One of the mysteries of the English language finally explained.
Denoting or relating to speeds close to that of sound.
- ‘This isn't to make the aerodynamics of a trans-sonic aircraft sound simple - a lot more is going on with the airflow - but I hope it's enough to answer your question.’
- ‘You don't want an arm sticking out when you go from transonic to supersonic.’
- ‘When a bullet in free flight is in transonic velocity range both above and below the speed of sound, it's subject to forces detrimental to accuracy.’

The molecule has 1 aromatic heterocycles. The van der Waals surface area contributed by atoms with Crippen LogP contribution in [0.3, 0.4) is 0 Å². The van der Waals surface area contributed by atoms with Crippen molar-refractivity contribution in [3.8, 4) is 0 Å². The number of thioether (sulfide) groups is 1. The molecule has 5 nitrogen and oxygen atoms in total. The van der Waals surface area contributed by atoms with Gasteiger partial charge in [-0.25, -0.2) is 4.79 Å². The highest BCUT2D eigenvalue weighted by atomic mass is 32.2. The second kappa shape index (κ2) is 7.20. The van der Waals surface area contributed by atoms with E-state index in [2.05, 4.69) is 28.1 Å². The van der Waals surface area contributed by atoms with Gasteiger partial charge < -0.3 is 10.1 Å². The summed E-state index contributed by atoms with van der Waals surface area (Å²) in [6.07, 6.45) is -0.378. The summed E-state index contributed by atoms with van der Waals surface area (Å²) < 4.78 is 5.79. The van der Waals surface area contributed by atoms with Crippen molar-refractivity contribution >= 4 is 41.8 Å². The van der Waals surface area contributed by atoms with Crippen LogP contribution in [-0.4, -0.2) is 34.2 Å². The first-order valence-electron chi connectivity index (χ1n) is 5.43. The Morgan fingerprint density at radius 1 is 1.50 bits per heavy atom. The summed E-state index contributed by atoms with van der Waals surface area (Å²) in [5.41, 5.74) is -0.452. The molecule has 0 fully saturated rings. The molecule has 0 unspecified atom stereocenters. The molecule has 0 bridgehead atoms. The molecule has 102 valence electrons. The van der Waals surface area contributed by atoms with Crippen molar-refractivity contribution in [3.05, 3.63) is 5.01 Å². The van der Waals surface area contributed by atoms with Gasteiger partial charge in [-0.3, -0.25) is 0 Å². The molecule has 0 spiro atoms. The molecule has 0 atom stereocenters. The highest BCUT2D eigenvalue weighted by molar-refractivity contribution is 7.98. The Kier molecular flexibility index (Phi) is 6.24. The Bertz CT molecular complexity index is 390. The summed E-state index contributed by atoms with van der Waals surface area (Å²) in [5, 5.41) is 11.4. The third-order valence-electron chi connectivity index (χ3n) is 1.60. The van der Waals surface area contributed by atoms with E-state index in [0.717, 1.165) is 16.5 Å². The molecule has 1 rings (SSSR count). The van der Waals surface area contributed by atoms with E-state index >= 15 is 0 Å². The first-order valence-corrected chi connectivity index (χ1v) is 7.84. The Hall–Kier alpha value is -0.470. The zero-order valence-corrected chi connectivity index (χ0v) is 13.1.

- ‘Aerodynamic forces cause vibrations at the tip of a blade where the effects of transonic speeds cause buffeting and vibration.’
- ‘It is primarily intended to benefit aircraft that operate in the transonic speed range.’
1940s: from trans- ‘through, across’ + sonic, on the pattern of words such as supersonic.
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